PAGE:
Early voting begins in Ohio following dispute
COLUMBUS (AP) — Early voting can begin today in Ohio after the U.S. Supreme Court stepped into a dispute over the schedule, pushing the start date back a week in the swing state.
Voters will pick the next governor along with other statewide officeholders on Nov. 4. Residents also will decide a number of legislative races and the outcome of more than 1,600 local issues.
Ohioans can cast an absentee ballot by mail or in person. More than 650,000 voters have already requested absentee ballots.
The start of early voting had shifted amid a lawsuit over two election-related measures.
One was a Republican-backed state law trimming the early voting period from 35 days to typically 28 days. It eliminated so-called golden week, when people could both register to vote and cast a ballot. The other measure was a directive issued by the state’s elections chief that sets uniform early voting times across the state and restricted weekend and evening hours.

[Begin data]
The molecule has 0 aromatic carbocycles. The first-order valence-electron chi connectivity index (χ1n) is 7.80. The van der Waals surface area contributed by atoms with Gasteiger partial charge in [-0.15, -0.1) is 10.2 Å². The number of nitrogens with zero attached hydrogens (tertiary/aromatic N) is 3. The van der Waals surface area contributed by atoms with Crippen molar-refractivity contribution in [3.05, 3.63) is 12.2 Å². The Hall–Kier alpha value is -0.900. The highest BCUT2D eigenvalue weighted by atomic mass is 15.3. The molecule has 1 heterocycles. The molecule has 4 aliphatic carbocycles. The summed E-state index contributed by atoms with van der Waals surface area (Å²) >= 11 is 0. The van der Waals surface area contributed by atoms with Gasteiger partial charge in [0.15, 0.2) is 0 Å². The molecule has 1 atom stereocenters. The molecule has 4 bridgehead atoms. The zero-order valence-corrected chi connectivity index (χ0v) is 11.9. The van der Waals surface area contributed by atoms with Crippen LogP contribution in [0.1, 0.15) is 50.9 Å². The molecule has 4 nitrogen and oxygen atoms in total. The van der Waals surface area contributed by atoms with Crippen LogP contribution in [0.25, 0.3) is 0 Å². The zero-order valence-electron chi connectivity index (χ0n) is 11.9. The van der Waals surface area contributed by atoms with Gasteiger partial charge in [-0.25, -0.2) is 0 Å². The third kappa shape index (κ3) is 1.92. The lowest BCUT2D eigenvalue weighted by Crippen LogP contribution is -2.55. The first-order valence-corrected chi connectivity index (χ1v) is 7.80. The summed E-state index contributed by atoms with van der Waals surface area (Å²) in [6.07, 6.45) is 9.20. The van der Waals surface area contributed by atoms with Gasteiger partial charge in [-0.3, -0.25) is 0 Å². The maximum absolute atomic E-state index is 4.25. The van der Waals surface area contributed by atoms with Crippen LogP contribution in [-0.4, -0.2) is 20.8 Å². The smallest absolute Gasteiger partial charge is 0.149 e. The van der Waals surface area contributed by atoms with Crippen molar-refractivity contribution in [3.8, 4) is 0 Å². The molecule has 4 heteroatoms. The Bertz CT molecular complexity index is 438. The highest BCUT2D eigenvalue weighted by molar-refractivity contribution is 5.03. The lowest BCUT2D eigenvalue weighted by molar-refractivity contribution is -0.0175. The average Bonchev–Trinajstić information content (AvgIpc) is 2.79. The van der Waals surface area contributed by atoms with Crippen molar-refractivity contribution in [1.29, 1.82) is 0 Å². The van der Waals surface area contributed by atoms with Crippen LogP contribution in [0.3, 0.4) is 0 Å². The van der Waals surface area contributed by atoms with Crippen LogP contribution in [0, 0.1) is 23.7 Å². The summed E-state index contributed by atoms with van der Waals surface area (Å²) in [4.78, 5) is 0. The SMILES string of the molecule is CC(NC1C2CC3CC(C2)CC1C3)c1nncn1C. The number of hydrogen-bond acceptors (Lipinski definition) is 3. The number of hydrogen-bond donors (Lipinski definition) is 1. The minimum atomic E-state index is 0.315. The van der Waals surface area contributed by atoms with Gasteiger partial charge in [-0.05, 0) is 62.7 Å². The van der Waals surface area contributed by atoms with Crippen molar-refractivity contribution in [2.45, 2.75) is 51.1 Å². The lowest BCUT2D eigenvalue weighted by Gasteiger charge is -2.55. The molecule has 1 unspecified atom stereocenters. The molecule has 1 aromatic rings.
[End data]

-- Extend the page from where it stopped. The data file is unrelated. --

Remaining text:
The American Civil Liberties Union of Ohio challenged the measures in a lawsuit brought in May on behalf of the state’s NAACP chapter and others.
On Sept. 4, a federal judge temporarily blocked the law from taking effect this fall. His ruling moved the start of early voting to Sept. 30 and lengthened the voting schedule.
But a ruling last week from the nation’s highest court returned the start date to Tuesday, following a request from state officials.
Democrats have used the dispute to encourage their base to cast an early ballot. All of the party’s statewide candidates planned to vote today.